back to article Cheat Win XP death: Your handy guide to keeping snubbed operating system ticking over

Windows XP's date with destiny has passed. As of Tuesday, Microsoft will NOT be releasing any new security updates. With one in five PCs still running Windows XP, there's a chance you are among those whose computer is now running an unsupported operating system. What now? Doing an in-place upgrade to Windows 7 isn't a good …

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  1. Gordon 10 Silver badge
    WTF?

    One Question

    Why enable automatic updates if the VM can/will never access the internet?

    1. stucs201

      Re: One Question

      Or if there aren't going to be any more updates (the whole reason for this exercise).

      The only reason I can see is that if you don't have it on you'll have to put up with notifications about it being off. It would have been nice if the final update would have adjusted this behaviour.

      1. Sandtitz Silver badge

        Re: One Question

        If you're running Office 2007 or 2010 you'll get automatic updates through Windows Update.

        Same goes with SQL Server, Visual Studio and so on.

    2. Anonymous Bullard

      Re: One Question

      It might. Depends on your requirements (eg, accessing an IE-only intranet).

      You could say there'll be no updates again - but there might be.. like IE>6?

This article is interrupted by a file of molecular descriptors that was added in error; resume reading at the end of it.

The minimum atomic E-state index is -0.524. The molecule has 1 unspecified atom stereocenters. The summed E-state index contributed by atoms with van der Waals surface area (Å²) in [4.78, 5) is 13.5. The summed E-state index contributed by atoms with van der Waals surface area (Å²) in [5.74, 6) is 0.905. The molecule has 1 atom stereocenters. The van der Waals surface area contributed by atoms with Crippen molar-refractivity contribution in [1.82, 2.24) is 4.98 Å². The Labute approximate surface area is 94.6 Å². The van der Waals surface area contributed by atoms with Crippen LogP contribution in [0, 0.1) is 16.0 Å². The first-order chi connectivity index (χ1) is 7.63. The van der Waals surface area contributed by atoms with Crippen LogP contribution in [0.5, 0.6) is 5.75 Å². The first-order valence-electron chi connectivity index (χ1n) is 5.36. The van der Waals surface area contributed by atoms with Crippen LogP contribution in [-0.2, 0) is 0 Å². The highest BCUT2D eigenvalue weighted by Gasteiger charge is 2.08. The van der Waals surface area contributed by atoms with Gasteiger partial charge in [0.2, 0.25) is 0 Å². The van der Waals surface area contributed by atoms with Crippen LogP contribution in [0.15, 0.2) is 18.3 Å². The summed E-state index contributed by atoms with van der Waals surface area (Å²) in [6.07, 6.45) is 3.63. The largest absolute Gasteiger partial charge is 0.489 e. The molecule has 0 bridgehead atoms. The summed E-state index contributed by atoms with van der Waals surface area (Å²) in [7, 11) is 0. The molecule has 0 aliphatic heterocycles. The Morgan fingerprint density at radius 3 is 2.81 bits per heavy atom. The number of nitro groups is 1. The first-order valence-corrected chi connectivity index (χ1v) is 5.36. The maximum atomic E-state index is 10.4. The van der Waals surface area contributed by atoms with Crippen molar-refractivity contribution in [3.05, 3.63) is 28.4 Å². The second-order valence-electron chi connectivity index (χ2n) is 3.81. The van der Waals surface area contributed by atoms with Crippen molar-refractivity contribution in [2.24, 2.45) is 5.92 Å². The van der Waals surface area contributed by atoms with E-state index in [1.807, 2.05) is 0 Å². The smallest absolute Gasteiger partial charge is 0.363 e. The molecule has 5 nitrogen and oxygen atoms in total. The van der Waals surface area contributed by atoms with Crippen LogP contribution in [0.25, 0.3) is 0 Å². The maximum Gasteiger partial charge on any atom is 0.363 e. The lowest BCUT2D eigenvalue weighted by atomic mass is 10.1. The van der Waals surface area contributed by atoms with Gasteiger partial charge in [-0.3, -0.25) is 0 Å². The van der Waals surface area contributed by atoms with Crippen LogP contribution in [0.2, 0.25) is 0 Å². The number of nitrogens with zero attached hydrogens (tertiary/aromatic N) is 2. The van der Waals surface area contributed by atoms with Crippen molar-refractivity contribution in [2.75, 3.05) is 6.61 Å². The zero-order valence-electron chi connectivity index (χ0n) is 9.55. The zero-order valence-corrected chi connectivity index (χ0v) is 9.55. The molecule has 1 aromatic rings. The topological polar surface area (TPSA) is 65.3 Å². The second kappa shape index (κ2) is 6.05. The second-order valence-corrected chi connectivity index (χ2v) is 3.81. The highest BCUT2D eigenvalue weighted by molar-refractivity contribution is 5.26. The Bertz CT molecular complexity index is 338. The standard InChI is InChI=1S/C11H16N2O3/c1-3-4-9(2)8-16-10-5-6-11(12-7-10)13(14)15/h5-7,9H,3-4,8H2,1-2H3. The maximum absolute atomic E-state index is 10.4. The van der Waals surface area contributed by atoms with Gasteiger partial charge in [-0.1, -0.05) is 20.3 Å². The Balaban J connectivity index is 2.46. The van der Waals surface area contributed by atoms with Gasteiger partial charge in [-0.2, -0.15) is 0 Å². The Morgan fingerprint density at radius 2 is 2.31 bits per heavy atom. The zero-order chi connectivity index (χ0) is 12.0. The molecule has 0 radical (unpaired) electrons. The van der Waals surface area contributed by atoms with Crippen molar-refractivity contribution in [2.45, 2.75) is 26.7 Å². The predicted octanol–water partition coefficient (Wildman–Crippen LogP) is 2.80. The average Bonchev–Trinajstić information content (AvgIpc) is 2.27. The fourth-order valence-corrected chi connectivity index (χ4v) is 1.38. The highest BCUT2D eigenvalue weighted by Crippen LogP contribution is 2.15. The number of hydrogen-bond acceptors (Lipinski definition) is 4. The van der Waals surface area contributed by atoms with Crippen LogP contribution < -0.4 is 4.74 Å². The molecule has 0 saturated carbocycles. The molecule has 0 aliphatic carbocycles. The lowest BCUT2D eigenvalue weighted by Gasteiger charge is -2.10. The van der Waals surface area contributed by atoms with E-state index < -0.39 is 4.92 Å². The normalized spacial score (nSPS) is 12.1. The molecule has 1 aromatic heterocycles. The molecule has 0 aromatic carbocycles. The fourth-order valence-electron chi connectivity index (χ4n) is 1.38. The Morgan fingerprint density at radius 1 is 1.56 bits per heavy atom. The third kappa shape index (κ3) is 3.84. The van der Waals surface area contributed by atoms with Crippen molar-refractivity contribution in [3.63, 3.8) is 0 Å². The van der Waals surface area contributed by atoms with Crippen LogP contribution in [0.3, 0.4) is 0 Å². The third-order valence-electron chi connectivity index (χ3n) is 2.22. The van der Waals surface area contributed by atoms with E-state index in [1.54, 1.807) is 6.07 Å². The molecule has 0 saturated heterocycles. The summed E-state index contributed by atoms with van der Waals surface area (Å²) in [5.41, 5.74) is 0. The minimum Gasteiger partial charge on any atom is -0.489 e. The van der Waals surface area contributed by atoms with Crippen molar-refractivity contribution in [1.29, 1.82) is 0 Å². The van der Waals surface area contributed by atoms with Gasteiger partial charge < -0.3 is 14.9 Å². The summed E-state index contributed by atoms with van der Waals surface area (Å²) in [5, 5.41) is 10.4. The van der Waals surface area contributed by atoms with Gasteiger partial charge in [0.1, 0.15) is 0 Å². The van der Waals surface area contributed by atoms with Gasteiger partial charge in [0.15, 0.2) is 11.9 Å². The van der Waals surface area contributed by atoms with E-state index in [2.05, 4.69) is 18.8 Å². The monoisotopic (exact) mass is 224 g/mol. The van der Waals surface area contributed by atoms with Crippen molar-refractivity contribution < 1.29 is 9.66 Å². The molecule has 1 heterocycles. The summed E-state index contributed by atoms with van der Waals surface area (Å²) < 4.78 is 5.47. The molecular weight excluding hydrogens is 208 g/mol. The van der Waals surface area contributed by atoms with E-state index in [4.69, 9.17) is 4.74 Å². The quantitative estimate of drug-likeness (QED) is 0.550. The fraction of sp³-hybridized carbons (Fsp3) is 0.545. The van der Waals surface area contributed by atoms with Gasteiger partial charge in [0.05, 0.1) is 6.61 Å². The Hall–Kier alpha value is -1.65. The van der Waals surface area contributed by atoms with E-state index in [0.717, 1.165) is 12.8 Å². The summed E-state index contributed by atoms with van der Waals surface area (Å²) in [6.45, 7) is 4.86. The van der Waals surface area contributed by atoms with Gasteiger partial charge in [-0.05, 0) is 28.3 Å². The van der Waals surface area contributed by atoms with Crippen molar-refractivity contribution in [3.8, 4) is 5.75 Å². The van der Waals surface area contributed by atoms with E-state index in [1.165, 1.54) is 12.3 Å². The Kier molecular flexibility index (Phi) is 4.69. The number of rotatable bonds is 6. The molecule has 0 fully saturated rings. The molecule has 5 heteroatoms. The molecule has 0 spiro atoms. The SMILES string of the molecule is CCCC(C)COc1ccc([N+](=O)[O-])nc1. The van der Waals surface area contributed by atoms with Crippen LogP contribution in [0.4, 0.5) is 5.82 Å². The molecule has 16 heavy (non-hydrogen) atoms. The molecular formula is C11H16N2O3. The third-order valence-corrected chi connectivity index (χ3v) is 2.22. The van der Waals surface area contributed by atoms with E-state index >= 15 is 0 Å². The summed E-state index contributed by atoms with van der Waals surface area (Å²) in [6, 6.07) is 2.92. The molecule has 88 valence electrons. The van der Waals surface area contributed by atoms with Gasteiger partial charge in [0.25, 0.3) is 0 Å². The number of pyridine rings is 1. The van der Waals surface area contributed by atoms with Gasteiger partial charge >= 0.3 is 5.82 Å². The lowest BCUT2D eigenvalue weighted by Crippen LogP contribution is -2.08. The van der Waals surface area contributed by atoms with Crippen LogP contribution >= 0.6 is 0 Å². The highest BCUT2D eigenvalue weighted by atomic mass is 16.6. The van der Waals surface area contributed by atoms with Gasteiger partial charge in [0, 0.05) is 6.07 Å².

3. Captain Scarlet Silver badge
      Coffee/keyboard

      Re: One Question

      Correct me if I am wrong but I am pretty sure if you use the MS AV option it still downloads these via Windows Update (At least thats what it appears to do on Windows Vista).

      Obviously if you are not going to use it disable Windows Update and associated Services.

      1. James O'Brien
        Facepalm

        Re: One Question

        You are wrong in a sense. MS announced that even that part will be disabled eventually:

        "(If you already have Microsoft Security Essentials installed, you will continue to receive antimalware signature updates for a limited time,"

        If someone want to clue me in on the reasoning behind this decision I would love to hear an explanation that doesn't make my head explode at the stupidity of it.

        1. Annihilator Silver badge

          Re: One Question

          "If someone want to clue me in on the reasoning behind this decision I would love to hear an explanation that doesn't make my head explode at the stupidity of it."

          I would guess because any new malware aimed at XP is going to require XP patches which won't be forthcoming.

          I'd be surprised if any AV company is going to have a crack at providing an XP AV solution going forward.

    4. Manolo

      Re: One Question

      "Why enable automatic updates if the VM can/will never access the internet?"

      Because those updates don' t only fix exploits that can be remotely exploited, but also all other kinds of bugs?

    5. The Man Who Fell To Earth Silver badge
      Boffin

      Well, duh...

      Some obvious points:

      1. Running old versions of Windows or DOS within Virtual Box is pretty standard. My place of business has been doing it with Win 98 & Win 95 for years, due to legacy issues with needing to access old documents in discontinued file formats where the old applications will only run on Win 98 or earlier.

      2. There's no need to run Virtual Box on a Linux machine, unless you like Linux. Running Virtual Box (and running your discontinued Windows versions on it) works just fine in Win 7 & 8, or even on a Mac.

      3. If you are really paranoid, there are ways to allow the Virtual Box VM to access some things on the corporate network but not access the Internet.